US Evacuates Embassy Staff in Haiti

( – Haiti’s recent history has been characterized by conflict and instability, starting with the assassination of President Jovenel Moïse in July 2021. Earlier this year, rampant gang violence erupted throughout Port-au-Prince, the nation’s capital.

The violent civil power struggle peaked during the second week of March, leading to the closure of businesses and schools throughout the Caribbean nation. Gang members shut down both of the country’s international airports, including Port-au-Prince’s Aeroport International Toussaint Louverture, locking out acting Prime Minister Ariel Henry.

On March 12, Henry issued a statement from Puerto Rico accouncing his decision to cede to the rebels’ demands and step down once a transitional presidential council is installed. Henry has served as both the acting prime minister and president since Moïse’s assassination but has never been sworn into either position.

The United States recently evacuated Embassy staff from its Port-au-Prince mission.

US Evacuating Non-Essential Personnel

On March 11, the Florida-based United States Southern Command issued a press release announcing the launch of a military operation “to augment the security” of US Embassy staff members in Port-au-Prince. The statement advised that American troops had been deployed to Haiti’s capital to provide support for the evacuation of non-essential personnel and enable the diplomatic mission to continue its operations.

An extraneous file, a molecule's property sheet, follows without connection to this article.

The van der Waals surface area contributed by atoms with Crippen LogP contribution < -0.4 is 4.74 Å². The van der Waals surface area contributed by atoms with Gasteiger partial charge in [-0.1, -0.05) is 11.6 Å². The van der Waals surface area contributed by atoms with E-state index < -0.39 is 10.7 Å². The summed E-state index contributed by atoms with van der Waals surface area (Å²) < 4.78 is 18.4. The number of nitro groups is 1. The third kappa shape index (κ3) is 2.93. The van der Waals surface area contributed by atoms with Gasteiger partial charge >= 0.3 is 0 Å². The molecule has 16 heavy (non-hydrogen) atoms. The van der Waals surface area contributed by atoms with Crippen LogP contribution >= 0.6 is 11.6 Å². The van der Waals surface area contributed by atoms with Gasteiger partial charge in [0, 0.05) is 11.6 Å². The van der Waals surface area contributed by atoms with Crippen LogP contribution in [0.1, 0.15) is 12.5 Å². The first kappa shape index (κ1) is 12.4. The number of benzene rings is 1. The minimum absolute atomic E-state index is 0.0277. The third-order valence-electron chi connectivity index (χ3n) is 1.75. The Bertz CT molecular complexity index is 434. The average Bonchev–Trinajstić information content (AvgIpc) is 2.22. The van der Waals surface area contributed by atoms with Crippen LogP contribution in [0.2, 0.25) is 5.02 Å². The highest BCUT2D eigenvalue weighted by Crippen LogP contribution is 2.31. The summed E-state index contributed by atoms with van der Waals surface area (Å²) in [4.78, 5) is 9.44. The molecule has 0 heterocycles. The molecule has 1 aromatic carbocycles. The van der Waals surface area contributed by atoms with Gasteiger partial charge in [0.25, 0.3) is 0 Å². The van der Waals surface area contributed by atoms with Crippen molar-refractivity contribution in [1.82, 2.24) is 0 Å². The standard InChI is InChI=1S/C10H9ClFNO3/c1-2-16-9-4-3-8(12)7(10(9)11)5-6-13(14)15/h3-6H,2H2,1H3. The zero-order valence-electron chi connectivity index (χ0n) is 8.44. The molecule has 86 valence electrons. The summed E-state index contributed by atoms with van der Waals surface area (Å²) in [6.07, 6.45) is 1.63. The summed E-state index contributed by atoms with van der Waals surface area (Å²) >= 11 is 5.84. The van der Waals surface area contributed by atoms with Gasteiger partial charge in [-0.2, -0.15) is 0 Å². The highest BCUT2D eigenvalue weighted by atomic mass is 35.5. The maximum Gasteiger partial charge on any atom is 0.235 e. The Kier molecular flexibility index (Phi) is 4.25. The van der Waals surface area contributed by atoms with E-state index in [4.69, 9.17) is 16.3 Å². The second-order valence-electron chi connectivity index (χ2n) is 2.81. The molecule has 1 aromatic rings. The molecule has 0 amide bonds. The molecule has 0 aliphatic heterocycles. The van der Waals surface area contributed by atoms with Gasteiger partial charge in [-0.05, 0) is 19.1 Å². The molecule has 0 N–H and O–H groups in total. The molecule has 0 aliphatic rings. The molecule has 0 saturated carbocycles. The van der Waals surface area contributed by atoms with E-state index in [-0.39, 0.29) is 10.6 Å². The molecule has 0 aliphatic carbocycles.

The notice stated that the airlift of embassy personnel remained consistent with “standard practices” for “security augmentation” efforts for personnel working at US diplomatic missions worldwide. The statement confirmed that no Haitian nationals were boarded onto American military aircraft during the operation.

The Southern Command explained that the US Embassy remained “focused on advancing” American efforts to stabilize the ongoing crisis. According to the statement, the remaining officials are working to achieve four main goals.

  1. Accelerate a peaceful transition of power in Haiti “via free and fair elections”
  2. Expedite the deployment of the United Nations-led Multinational Security Support mission
  3. Mobilize support for Haiti’s national police (Police Nationale d’Haiti)
  4. Support ongoing humanitarian efforts to provide relief to the Haitian people

Later that day, Secretary of State Antony Blinken announced that the Defense Department was “doubling its approved support” for the UN’s mission from $100 million to $200 million. He also confirmed that the US was providing an additional $33 million to support humanitarian efforts to provide “health and food security” for Haitians.

Blinken stressed that it remained up to the Haitian people to “determine their own future” without foreign interference. However, he advised that the United States and its global partners could help by restoring a “foundation of security” for residents and alleviating the “tremendous suffering of innocent [civilians].”

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